Ford Foundation

Name of Foundation: Ford Foundation
Location: New York, New York
Contact Info: http://www.fordfoundation.org Phone: (212) 573 5000
Social Media: https://twitter.com/FordFoundation
Coverage Area: National and International
Subject Areas: Education, poverty, reproductive rights, gender equality, sustainable development, economic development, freedom of expression
Assets: $11.2 billion (2012)

Last Year Total Giving: $ 593.7 million  (2012)

In a nutshell:
Formed in 1936 by Edsel Ford, the daughter of Detroit-based industrialist Henry Ford, the Ford Foundation was originally designed to serve “scientific, educational and charitable purposes, all for the public welfare.” After World War II and the deaths of Edsel and Henry Ford, the foundation’s board of trustees clarified its goals and moved to New York City from Detroit. With a new focus on national and international philanthropy designed to advance human welfare rather than working in any particular field, the Ford Foundation became the nation’s largest philanthropy, dedicated to solving humankind’s most pressing problems with innovative and broad-ranging solutions.

Today, the Ford Foundation embraces an ambitious scope of work across the United States, and internationally in Latin America, Africa, and Asia. Its mission is as follows: “The Ford Foundation supports visionary leaders and organizations on the frontlines of social change worldwide.” Its goals are consistent with its institutional priorities over the last half century: strengthen democratic values, reduce poverty and injustice, promote international cooperation, and advance human achievement. The Ford Foundation is an independent, nonprofit, nongovernmental organization with a board of trustees. It is wholly independent from the Ford Motor Company.

The Ford Foundation is still headquartered in New York City, and under current President Darren Walker, with 10 regional offices around the world. The foundation makes grants in all 50 states and more than 50 countries.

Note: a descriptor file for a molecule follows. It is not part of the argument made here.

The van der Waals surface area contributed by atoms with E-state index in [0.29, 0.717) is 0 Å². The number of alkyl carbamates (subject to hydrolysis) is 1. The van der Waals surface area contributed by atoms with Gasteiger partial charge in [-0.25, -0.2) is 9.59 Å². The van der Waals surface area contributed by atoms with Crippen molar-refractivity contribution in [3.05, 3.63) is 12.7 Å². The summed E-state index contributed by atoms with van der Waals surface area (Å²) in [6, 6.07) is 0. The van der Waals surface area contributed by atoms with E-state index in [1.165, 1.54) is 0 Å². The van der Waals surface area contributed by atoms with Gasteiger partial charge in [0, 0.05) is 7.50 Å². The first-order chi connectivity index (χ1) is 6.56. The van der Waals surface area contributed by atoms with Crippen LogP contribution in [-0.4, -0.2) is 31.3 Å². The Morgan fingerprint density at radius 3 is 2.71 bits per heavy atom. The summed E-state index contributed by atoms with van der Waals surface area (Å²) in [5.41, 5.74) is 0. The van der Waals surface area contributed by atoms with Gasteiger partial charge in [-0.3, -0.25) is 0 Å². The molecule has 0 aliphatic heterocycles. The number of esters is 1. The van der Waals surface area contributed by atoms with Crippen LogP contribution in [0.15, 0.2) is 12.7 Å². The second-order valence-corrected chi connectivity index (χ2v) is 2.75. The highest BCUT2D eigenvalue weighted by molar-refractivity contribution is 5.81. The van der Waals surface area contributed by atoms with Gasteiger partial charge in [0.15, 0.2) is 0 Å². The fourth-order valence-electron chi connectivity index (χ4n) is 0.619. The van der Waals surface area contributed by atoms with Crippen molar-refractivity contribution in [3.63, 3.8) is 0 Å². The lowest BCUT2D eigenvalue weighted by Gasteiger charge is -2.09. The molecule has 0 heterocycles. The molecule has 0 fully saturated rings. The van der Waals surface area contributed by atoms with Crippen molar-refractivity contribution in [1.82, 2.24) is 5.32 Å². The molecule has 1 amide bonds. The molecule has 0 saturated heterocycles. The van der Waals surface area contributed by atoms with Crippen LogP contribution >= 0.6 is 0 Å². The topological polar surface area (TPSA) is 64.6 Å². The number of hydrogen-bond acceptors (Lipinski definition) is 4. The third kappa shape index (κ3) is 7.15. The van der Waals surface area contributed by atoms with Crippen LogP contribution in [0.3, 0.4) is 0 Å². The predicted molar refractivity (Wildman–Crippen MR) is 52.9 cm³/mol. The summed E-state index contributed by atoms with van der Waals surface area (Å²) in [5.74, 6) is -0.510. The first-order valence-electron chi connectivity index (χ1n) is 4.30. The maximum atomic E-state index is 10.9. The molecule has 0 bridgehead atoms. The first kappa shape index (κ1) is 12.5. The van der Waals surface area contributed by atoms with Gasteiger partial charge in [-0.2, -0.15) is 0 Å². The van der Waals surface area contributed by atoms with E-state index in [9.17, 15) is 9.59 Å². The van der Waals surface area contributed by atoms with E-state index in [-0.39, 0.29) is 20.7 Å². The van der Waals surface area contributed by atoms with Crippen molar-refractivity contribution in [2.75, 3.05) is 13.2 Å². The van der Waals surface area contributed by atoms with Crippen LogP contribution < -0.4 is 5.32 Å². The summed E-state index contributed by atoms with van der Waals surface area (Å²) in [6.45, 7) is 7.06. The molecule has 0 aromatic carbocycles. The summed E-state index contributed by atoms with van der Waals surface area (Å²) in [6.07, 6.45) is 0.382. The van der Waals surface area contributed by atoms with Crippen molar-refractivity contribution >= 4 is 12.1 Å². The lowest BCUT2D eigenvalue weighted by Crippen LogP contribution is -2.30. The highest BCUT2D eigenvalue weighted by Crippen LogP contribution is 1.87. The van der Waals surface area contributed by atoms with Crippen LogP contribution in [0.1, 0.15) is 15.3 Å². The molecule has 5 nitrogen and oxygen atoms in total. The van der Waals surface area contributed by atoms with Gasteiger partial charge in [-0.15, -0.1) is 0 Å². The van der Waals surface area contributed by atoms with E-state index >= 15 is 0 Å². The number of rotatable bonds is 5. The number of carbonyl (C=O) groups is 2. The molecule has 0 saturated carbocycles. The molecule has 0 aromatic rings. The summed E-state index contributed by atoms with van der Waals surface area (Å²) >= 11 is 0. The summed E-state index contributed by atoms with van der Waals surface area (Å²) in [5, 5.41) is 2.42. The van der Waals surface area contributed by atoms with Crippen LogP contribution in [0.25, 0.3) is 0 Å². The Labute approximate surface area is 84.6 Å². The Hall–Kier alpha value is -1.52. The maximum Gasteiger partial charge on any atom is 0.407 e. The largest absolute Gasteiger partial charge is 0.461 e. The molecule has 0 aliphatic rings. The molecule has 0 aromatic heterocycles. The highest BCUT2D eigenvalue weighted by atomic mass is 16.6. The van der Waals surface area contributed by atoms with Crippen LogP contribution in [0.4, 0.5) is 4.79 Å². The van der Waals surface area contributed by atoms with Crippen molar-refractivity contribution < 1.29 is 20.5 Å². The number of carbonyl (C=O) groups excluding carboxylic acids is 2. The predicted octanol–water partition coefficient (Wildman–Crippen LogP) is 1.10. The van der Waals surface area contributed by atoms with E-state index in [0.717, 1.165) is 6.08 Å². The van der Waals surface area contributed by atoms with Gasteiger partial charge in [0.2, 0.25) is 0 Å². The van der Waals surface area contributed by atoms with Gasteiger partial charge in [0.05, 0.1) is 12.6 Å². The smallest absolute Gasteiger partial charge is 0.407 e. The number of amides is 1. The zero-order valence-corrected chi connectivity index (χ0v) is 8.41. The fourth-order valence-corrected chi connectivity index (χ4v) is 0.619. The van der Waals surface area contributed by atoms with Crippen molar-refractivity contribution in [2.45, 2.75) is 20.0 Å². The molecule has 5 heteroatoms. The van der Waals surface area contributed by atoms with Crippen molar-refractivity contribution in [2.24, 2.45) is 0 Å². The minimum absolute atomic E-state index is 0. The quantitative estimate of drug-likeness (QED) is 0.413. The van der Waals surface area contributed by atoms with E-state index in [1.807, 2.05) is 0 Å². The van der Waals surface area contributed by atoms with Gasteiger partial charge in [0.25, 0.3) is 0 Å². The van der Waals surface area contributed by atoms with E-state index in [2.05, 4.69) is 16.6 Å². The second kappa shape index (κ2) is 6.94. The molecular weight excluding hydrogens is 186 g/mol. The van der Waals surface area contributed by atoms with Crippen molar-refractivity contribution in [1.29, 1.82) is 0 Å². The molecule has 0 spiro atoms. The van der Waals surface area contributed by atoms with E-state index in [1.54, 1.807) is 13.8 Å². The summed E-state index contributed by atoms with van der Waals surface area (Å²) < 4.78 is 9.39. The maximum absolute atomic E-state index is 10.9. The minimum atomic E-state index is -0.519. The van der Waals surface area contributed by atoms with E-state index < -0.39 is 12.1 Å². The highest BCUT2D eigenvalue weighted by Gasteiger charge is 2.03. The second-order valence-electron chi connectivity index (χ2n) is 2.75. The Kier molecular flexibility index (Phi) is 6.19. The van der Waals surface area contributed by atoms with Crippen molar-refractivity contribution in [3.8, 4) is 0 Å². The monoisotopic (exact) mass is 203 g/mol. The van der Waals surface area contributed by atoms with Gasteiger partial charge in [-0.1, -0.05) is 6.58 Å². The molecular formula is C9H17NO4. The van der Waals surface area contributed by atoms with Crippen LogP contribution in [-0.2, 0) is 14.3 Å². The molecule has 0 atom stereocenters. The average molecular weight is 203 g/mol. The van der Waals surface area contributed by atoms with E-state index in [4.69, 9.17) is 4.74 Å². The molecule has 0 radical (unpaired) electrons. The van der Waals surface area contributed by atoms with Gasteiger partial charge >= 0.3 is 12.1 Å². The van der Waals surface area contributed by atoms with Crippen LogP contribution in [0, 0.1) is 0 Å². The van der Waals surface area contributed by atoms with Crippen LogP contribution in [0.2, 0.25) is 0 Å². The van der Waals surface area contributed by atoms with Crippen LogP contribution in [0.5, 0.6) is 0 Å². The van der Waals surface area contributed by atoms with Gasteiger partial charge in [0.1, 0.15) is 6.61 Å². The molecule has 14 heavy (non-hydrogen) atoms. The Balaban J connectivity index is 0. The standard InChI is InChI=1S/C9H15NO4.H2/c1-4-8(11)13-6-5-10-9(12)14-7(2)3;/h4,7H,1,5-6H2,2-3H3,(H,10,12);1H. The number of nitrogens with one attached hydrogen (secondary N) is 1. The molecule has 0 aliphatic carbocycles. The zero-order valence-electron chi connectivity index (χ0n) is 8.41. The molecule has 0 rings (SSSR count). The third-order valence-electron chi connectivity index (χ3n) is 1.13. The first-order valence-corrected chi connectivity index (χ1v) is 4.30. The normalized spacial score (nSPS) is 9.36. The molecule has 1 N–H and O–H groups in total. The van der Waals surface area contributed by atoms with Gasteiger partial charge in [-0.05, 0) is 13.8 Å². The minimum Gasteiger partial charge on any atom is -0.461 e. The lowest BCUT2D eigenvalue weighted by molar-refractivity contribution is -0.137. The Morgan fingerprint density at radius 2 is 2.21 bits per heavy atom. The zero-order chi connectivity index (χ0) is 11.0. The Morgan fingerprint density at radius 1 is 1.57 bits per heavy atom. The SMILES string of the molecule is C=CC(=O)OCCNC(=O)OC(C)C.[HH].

The Ford Foundation’s primary interest in youth is largely tied to education and specifically through its work to promote equal educational opportunities for women and minorities and to eradicate sex discrimination at all educational levels. The foundation also supports innovative leaders and organizations that are dedicated to reducing poverty and injustice.

Major Programs:
Democratic and accountable government
Economic fairness
Educational opportunity and scholarship
Freedom of expression
Human rights
Metropolitan opportunity
Gender, sexuality and reproductive justice
Sustainable development

Application Process:
The Ford Foundation receives about 40,000 proposals every year and funds about 1,400 grants. All grant applications are reviewed at the organization’s headquarters in New York or at regional offices. The Ford Foundation provides the following types of grants: general/core support, project, planning, competition, matching, recoverable, individual, endowment, foundation-administered projects, and program-related investments.

To apply for a grant, review the foundation’s initiatives to find the one that best fits your program or project and read the guide to the application process, available at http://www.fordfoundation.org/pdfs/grants/grant-application-guide.pdf. Most grants are for organizations, but the foundation makes a small number of grants to individuals, which are usually limited to fellowships for advanced study and do not include scholarships for undergraduate study. The Ford Foundation does not have submission deadlines; applications are considered year-round.

To start the application process, parties should submit a grant inquiry on the website at http://www.fordfoundation.org/grants/select-country-or-region, including contact information, a brief description of the organization, a list of those who would carry out the project, a description of the purpose of the project and the issues it is intended to address, and an estimated project budget and time frame.

More information about past funded projects can be found in the grants database at http://www.fordfoundation.org/grants/search. An example of a recent project geared toward foster youth was a 2010 grant to the Public Health Institute and its Center for Research on Adolescent Health and Development in Oakland, CA. As part of the Ford Foundation’s Sexuality and Reproductive Health and Rights program, the Public Health Institute is using the grant to explore the sexual and reproductive health and rights of foster youth and parent-adolescent communication.

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Jeremy Loudenback, Senior Editor, The Chronicle of Social Change
About Jeremy Loudenback, Senior Editor, The Chronicle of Social Change 344 Articles
Jeremy is a West Coast-based senior editor for The Chronicle of Social Change. Reach him at jeremyloudenback@chronicleofsocialchange.org.